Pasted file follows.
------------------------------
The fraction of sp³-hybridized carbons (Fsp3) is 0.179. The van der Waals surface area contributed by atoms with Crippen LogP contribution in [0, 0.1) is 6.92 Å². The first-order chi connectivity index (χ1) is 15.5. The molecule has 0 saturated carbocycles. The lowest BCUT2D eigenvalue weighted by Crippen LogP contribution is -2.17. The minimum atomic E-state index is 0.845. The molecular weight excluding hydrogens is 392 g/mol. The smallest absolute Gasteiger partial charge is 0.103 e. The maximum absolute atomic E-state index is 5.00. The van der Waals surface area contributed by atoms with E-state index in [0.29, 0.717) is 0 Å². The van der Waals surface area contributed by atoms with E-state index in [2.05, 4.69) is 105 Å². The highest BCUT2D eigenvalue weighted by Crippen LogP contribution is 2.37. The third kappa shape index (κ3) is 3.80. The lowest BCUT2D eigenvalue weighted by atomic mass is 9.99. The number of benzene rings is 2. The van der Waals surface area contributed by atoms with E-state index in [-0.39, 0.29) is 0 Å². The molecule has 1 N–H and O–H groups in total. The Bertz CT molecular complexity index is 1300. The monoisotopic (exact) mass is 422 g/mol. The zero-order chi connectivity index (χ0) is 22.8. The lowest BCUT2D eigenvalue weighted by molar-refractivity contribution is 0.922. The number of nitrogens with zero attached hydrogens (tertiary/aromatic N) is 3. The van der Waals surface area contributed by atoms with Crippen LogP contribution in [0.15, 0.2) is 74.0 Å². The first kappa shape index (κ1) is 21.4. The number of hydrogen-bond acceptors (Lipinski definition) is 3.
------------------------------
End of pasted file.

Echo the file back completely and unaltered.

The fraction of sp³-hybridized carbons (Fsp3) is 0.179. The van der Waals surface area contributed by atoms with Crippen LogP contribution in [0, 0.1) is 6.92 Å². The first-order chi connectivity index (χ1) is 15.5. The molecule has 0 saturated carbocycles. The lowest BCUT2D eigenvalue weighted by Crippen LogP contribution is -2.17. The minimum atomic E-state index is 0.845. The molecular weight excluding hydrogens is 392 g/mol. The smallest absolute Gasteiger partial charge is 0.103 e. The maximum absolute atomic E-state index is 5.00. The van der Waals surface area contributed by atoms with E-state index in [0.29, 0.717) is 0 Å². The van der Waals surface area contributed by atoms with E-state index in [2.05, 4.69) is 105 Å². The highest BCUT2D eigenvalue weighted by Crippen LogP contribution is 2.37. The third kappa shape index (κ3) is 3.80. The lowest BCUT2D eigenvalue weighted by atomic mass is 9.99. The number of benzene rings is 2. The van der Waals surface area contributed by atoms with E-state index in [-0.39, 0.29) is 0 Å². The molecule has 1 N–H and O–H groups in total. The Bertz CT molecular complexity index is 1300. The monoisotopic (exact) mass is 422 g/mol. The zero-order chi connectivity index (χ0) is 22.8. The lowest BCUT2D eigenvalue weighted by molar-refractivity contribution is 0.922. The number of nitrogens with zero attached hydrogens (tertiary/aromatic N) is 3. The van der Waals surface area contributed by atoms with Crippen LogP contribution in [0.15, 0.2) is 74.0 Å². The first kappa shape index (κ1) is 21.4. The number of hydrogen-bond acceptors (Lipinski definition) is 3.